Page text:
Battles over conversion are one of the hardy perennials of Israeli life. Like Old Faithful some bitter dispute about conversion can be counted upon to erupt at regular intervals. Since the arrival in Israel of as many as half a million non-Jews from the FSU, the intervals between eruptions have become shorter and the controversies more contentious.
Israel can simply not afford to have hundreds of thousands of non-Jews marrying and having children, and retain its identity as a "Jewish state," say proponents of relaxed standards of conversion. The rabbis – or at least some of them – acknowledge the seriousness of the problem, which they did nothing to create. But, at the end of the day, they argue, they have no power to alter halacha to serve the interests of the state of Israel, and no fairy dust exists within the confines of halacha for converting such large numbers of people.
The rabbis, predictably, are accused of being insensitive, even cruel. They are portrayed as oblivious to the plight of intermarried families or to those who may have had a Jewish father or grandfather.
Dayan Yechezkel Abramsky, as head of the London Beis Din, already addressed the charge of rabbinical callousness to would-be converts nearly seventy years ago in an article in the Anglo-Jewish press entitled "Two Types of Converts." Far from despising the convert, or failing to appreciate his or her sacrifice, wrote Dayan Abramsky, Judaism greatly honors the convert. Yalkut Shimoni states: "A ger is more beloved [before G-d] that the multitudes who stood at the foot of Sinai. Why? Because the latter would never have taken upon themselves the yoke of the Kingdom of Heaven were it not for the thunder, the flames, the lightening, and the sound of the trumpets that they witnessed . . . ., whereas the former came forward without witnessing any of these wonders . . . .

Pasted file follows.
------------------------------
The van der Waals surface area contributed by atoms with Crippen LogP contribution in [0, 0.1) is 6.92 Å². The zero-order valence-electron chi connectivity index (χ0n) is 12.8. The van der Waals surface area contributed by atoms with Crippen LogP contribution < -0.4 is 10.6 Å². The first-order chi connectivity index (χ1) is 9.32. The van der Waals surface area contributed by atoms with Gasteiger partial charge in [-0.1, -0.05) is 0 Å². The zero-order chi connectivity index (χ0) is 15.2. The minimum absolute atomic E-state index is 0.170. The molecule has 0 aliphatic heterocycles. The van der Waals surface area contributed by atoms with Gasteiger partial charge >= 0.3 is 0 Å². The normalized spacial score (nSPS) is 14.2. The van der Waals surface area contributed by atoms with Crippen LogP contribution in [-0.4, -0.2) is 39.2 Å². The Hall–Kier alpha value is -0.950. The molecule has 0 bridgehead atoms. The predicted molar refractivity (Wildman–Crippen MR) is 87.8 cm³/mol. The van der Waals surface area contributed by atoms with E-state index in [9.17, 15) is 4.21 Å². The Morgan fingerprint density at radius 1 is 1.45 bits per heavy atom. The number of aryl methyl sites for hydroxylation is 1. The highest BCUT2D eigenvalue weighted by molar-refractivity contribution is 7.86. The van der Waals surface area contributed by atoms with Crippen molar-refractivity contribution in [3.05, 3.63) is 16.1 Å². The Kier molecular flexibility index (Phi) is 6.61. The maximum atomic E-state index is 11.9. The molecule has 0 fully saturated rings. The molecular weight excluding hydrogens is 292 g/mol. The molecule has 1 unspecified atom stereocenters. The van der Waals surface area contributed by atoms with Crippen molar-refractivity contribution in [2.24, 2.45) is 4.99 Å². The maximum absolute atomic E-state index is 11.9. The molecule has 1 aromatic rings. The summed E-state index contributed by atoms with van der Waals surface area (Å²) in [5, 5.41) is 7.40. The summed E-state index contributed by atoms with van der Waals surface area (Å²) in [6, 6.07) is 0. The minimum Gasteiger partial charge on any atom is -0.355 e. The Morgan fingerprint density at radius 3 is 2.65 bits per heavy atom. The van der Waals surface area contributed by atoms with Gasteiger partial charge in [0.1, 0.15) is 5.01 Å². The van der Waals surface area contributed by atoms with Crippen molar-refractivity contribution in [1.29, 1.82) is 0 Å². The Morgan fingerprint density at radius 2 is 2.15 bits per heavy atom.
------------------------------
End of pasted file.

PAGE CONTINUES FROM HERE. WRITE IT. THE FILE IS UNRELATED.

Another Midrash records Hashem Himself saying of one who accepts Judaism out of a love of Him, "I consider him as one of Israel, nay, even more, I regard him as a Levite." Next week we will read the story of Rus the Moabite, who (along with Na’ama the Ammonite) is the ancestor of Mashiach. Rabbi Akiva, the greatest teacher of the Oral Law, was the offspring of geirim. And every week we study the translation of the Torah into Aramaic of Onkelos HaGer, who defied his uncle, the Roman emperor, to convert.
Count Potocki, a young seminarian and scion of a leading family of Polish nobility, was burned at the stake by the Catholic Church for becoming Avraham ben Avraham. And as long as there were Jews in Vilna, they sang the melody and words he sang on the way to martyrdom: "But we are your Nation, the children of Your covenant."
Such geirim add immeasurably to the Jewish people by providing what is most lacking today – examples of the burning power of a life of Torah and mitzvah observance. Each such ger is a living miracle. They have somehow found the strength and commitment to emancipate themselves from their past traditions, tear themselves from their origins, disown parents and siblings, and regard former relatives as strangers.